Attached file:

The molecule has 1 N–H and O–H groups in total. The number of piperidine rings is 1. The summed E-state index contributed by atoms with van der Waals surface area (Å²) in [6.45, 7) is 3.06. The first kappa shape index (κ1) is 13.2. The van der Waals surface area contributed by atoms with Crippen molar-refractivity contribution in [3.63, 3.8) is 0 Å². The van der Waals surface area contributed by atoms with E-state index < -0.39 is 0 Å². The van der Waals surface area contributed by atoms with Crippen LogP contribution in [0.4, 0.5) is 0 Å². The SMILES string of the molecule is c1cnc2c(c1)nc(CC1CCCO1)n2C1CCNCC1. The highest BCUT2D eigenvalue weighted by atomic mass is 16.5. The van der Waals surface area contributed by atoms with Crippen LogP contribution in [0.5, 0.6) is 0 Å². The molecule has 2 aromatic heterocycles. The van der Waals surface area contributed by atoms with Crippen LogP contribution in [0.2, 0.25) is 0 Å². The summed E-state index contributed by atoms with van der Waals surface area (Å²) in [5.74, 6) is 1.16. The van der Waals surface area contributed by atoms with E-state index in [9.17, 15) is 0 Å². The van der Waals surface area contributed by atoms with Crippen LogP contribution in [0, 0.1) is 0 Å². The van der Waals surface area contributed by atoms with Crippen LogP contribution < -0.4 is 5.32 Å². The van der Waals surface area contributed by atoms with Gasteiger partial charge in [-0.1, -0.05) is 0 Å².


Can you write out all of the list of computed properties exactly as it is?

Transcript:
The molecule has 1 N–H and O–H groups in total. The number of piperidine rings is 1. The summed E-state index contributed by atoms with van der Waals surface area (Å²) in [6.45, 7) is 3.06. The first kappa shape index (κ1) is 13.2. The van der Waals surface area contributed by atoms with Crippen molar-refractivity contribution in [3.63, 3.8) is 0 Å². The van der Waals surface area contributed by atoms with E-state index < -0.39 is 0 Å². The van der Waals surface area contributed by atoms with Crippen LogP contribution in [0.4, 0.5) is 0 Å². The SMILES string of the molecule is c1cnc2c(c1)nc(CC1CCCO1)n2C1CCNCC1. The highest BCUT2D eigenvalue weighted by atomic mass is 16.5. The van der Waals surface area contributed by atoms with Crippen LogP contribution in [0.5, 0.6) is 0 Å². The molecule has 2 aromatic heterocycles. The van der Waals surface area contributed by atoms with Crippen LogP contribution in [0.2, 0.25) is 0 Å². The summed E-state index contributed by atoms with van der Waals surface area (Å²) in [5.74, 6) is 1.16. The van der Waals surface area contributed by atoms with E-state index in [9.17, 15) is 0 Å². The van der Waals surface area contributed by atoms with Crippen LogP contribution in [0, 0.1) is 0 Å². The van der Waals surface area contributed by atoms with Crippen LogP contribution < -0.4 is 5.32 Å². The van der Waals surface area contributed by atoms with Gasteiger partial charge in [-0.1, -0.05) is 0 Å².